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'It's all over but the crying'

<p>Center Marshall Plumlee’s Blue Devil career came to an end in the Sweet 16 last week, but he and his brothers provided several memorable moments in Cameron Indoor Stadium.</p>

Center Marshall Plumlee’s Blue Devil career came to an end in the Sweet 16 last week, but he and his brothers provided several memorable moments in Cameron Indoor Stadium.

“It’s all over but the crying.”

The above line is taken from a song by the Ink Spots, and like a vast portion of their catalogue, the song is sad and mopey and starts with the same four signature notes. When heard on its own, it can be incredibly sad in a way that only ‘40s music can be—with the distant voices, the occasional scratch on the recording and harmonic despair that remind you how much you love the words “digital CD quality.”

That line came to my head when I was thinking back on Thursday’s game between Duke and Oregon, one that ultimately ended with the Blue Devils printing their tickets home after Grayson Allen’s attempt at a second straight heroic tournament came up short. By virtue of their victory, the Ducks, unfortunately, were granted the honor of running into the buzzsaw that is Oklahoma’s Buddy Hield Saturday,  a game that would have been an uphill climb for Duke as well.

And with the 82-68 loss, my time watching the Blue Devils as a Duke student came to an end. But as the final buzzer faded and the sadness maintained, the tears never came. At first, the loss was expected, in a way. “If it wasn’t Oregon, it was going to be Oklahoma,” I told myself. But then Sunday evening rolled around, and as the all-ACC portion of the Elite Eight duked it out, the Blue Devils did not appear on the board. Their name was left behind on the bracket like the many before them, and I was left without a team.

The sting of the loss set in then—it wasn’t nearly as painful as February’s Super Bowl, but still. A lot of my fellow seniors were positive, referencing moments of victory from throughout our four years, like last year’s national championship or favorite games in Cameron (for me, it’s Ohio State in 2012. I still have never been in a louder arena than when Mason Plumlee slammed down that one-handed alley oop.)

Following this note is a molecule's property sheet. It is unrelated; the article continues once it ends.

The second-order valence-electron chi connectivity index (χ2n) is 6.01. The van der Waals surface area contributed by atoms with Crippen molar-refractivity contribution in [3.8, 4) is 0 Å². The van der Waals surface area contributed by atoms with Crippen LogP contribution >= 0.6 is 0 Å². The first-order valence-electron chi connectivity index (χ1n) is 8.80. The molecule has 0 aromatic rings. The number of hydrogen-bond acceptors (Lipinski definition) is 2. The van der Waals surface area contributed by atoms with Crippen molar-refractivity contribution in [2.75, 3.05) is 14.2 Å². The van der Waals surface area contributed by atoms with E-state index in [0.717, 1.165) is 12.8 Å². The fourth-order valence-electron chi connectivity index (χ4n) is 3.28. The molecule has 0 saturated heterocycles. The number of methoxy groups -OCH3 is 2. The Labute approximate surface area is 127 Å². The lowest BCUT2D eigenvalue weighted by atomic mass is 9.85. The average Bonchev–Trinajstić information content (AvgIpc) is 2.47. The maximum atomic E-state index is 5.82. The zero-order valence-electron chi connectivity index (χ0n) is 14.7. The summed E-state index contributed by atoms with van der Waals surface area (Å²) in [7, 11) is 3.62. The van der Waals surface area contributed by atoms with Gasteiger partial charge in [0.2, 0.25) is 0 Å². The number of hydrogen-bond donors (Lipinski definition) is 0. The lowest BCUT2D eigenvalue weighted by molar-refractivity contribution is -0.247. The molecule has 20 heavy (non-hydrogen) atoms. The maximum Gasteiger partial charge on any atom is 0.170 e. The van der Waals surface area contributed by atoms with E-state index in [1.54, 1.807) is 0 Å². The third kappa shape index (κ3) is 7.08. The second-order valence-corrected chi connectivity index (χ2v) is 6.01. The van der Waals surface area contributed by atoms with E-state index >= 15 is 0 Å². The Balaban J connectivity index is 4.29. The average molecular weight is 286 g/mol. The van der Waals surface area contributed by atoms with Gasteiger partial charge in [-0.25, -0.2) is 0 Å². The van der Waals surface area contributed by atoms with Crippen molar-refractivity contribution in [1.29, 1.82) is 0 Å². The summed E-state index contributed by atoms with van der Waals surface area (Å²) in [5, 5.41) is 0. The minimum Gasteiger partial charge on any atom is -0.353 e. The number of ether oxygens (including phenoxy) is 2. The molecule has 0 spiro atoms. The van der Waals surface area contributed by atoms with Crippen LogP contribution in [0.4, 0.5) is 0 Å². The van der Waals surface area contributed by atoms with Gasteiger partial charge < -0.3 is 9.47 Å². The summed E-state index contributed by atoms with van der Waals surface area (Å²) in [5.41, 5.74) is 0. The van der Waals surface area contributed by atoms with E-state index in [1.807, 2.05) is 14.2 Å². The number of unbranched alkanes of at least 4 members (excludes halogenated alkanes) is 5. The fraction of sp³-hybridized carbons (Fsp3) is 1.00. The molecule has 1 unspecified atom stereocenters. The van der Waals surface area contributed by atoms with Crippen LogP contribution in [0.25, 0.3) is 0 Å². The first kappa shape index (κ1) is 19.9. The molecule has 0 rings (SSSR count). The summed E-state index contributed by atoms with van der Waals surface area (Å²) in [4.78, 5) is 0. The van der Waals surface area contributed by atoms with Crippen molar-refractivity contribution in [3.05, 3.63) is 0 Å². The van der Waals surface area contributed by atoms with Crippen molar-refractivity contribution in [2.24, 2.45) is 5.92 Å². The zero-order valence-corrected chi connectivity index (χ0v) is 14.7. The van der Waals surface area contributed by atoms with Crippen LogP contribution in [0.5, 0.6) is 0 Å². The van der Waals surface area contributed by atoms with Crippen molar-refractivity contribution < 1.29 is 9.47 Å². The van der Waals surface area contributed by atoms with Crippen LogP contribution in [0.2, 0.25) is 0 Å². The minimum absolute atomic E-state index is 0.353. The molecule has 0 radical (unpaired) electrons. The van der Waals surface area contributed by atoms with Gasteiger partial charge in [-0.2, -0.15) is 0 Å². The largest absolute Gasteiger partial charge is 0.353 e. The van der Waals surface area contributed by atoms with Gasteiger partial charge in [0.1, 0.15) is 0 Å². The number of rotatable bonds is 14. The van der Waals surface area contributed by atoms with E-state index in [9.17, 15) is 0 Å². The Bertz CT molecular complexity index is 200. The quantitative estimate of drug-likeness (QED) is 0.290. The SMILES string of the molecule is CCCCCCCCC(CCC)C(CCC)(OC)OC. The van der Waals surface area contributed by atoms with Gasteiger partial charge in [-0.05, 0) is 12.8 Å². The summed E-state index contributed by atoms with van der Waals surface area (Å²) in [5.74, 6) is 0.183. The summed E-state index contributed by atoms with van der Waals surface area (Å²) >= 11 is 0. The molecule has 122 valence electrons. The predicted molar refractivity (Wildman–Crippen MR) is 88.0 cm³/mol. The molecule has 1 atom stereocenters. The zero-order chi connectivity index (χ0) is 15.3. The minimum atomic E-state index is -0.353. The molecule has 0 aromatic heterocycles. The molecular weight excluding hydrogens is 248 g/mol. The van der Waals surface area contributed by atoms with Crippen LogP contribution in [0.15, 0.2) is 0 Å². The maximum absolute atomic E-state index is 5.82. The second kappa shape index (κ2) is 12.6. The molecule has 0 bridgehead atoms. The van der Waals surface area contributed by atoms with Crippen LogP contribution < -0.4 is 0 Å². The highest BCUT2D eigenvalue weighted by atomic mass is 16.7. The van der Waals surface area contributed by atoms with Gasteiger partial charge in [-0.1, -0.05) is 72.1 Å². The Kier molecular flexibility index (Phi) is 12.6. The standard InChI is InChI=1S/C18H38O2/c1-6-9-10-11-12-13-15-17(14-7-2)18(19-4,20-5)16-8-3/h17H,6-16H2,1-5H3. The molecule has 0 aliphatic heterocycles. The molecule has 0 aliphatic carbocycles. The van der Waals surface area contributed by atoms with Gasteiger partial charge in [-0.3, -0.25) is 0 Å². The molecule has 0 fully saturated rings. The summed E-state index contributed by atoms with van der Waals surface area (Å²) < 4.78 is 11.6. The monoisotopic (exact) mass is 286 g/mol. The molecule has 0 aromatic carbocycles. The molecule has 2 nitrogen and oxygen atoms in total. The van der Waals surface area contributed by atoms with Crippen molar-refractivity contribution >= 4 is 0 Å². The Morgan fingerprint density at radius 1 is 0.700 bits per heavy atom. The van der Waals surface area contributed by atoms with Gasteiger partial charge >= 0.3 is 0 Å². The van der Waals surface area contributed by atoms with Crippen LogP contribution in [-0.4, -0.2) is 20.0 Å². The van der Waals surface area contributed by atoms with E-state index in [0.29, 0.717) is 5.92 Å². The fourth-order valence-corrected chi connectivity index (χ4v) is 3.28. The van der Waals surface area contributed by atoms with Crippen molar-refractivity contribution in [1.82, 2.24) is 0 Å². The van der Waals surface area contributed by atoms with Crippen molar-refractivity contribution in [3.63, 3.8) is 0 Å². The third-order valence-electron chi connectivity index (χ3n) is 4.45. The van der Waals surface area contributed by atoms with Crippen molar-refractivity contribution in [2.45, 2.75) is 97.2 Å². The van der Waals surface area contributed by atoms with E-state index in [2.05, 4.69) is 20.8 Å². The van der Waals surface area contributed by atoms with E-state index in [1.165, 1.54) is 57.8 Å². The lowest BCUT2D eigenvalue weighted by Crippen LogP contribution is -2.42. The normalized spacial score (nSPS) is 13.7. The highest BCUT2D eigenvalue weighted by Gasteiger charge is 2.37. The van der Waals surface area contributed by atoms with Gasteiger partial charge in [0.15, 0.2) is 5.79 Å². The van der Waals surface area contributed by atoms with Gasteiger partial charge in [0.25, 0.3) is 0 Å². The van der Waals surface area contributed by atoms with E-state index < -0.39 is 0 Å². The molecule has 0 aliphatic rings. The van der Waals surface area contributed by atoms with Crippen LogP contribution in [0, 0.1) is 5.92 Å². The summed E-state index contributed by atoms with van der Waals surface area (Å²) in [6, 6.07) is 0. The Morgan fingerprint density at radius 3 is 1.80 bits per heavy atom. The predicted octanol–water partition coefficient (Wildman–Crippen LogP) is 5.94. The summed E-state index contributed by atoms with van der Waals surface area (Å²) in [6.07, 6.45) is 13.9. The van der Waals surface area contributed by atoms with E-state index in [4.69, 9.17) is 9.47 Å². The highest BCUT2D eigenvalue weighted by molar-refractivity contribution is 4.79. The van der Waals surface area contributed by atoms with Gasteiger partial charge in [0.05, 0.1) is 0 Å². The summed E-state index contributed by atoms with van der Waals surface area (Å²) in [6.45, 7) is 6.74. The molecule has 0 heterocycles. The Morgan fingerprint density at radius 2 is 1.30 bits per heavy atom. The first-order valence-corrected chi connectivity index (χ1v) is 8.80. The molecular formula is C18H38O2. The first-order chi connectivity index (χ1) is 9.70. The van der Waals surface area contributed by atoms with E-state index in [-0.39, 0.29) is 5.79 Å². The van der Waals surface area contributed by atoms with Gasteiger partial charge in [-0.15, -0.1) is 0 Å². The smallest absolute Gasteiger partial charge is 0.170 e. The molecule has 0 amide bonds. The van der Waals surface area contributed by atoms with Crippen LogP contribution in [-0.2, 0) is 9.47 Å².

What it made me do was think back to when my time as a Blue Devil began—when the school let me in.

I was never all that hesitant with my newfound Duke fandom in 2012 once I made the decision to attend school in Durham. I was all too ready for the chance to root for a winning program. Both embarrassing Facebook posts and memories of a frozen night spent in K-Ville can prove those points quickly. It was expressing that fandom in the time I spent at games as a student, and not a journalist, that forced me to extend beyond my usual boundaries.

Some may point out that prior coming to Duke, I was a fan of N.C. State, which is true—I remain a casual fan of Wolfpack men’s basketball and football and still have the newspaper clippings I’d cut out and hang on my walls every time they beat North Carolina (there aren’t a lot of newspaper clippings). But in the games between the Blue Devils and Wolfpack that have occurred since my enrollment, my allegiance has always belonged to Duke. 

That is the result of the fact that I am an outwardly tepid fan, which led to a bit of teasing and a feeling at times that the Cameron Crazies were almost more fun to watch and experience than they were to join. I never felt out of place as a student, but I had to spend a good amount of time in K-Ville before I really went all-out for the cheers.

Regardless, when I’m watching as a fan, I always have faith. I get relatively loud if Grayson drills his fourth straight 3-pointer or if Marshall Plumlee does any one of his cool Marshall things—including, but not limited to: roaring, shouting, rebounding, dunking or roaring and shouting and rebounding and dunking all at once. 

But, being a quiet person who is averse to shouting and being shouted at, I have never been one to scream every chant in Cameron, or clap loudly during a big comeback while watching at home. Rather, I am the one who watches silently, occasionally pumping a fist or clapping, and constantly reaches for more nachos. But being on press row—with four blue-painted Crazies doing their best not to get paint on me while I analyze (live-tweet) the game—were when my most special memories in Cameron took place.

After this honest reflection on the past, the Duke finale was not all sad. It would have been great to end my time here with back-to-back titles, but the Blue Devils—in other sports besides just men’s basketball—gave me four years of great stories, fantastic games and unbelievable moments.

But now, “It’s all over but the crying.”


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